Where once college campuses brushed aside claims of sexual assault, today the pendulum has swung too far in the opposite direction.
For too long, college administrators ignored the serious problem of campus sexual assault and showed little interest in providing resources for victims or disciplining student offenders.
Unfortunately, the pendulum has now swung too far in the other direction.
Over the past decade, colleges and universities have built massive sexual misconduct bureaucracies to police and discipline all manner of sexual behavior—including accidental touchings, drunken couplings, and forcible rape.
Campus sexual misconduct bureaucracies often employ inquisition-like investigatory procedures that increase discipline-rates by stacking the deck against the accused.
Title IX bureaucrats often start from the premise that all accusations are truthful and disregard the time-honored principle that an accused person is innocent until proven guilty.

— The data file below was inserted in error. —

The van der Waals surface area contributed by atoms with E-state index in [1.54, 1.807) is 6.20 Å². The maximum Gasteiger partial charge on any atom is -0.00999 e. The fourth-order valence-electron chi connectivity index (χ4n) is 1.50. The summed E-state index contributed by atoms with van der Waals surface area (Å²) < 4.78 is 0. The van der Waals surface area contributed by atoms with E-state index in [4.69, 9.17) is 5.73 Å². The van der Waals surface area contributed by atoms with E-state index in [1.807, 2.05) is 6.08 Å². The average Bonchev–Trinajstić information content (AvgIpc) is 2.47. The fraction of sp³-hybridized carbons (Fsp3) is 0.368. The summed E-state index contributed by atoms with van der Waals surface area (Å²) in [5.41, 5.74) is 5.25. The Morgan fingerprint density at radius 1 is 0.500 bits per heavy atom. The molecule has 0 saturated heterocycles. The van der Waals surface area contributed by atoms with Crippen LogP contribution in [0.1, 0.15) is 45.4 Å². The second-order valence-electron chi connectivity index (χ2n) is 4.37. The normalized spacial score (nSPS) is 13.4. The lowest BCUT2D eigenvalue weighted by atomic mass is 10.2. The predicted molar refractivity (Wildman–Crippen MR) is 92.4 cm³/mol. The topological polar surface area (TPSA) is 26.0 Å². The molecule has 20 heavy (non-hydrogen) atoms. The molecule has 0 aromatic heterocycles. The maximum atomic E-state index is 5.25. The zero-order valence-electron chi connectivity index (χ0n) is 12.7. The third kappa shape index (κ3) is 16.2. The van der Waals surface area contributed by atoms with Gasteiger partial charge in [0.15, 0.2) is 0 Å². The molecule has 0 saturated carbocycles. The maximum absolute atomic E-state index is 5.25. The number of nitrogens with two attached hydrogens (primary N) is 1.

Accused students are often denied any meaningful opportunity to demonstrate their innocence by, for example, questioning the witnesses against them or submitting evidence in their own defense.
Students are often prohibited from discussing the investigation with others, which isolates these students emotionally.
Proposed Title IX regulations require schools to take sexual misconduct seriously and protect due process.
Proposed Title IX regulations clearly articulate the type of conduct prohibited by Title IX; require schools to investigate all formal complaints and respond meaningfully to every known report of sexual misconduct; and emphasize the importance of supportive measures, even where no formal complaint is filed.
The new rules, which will carry the force of law, also require that schools adopt due process protections for the accused, including timely, specific notice of the allegations and an opportunity to review evidence; a presumption of innocence with the burden of proof on the school; and the opportunity to test the credibility of adverse witnesses and submit evidence in one’s own defense.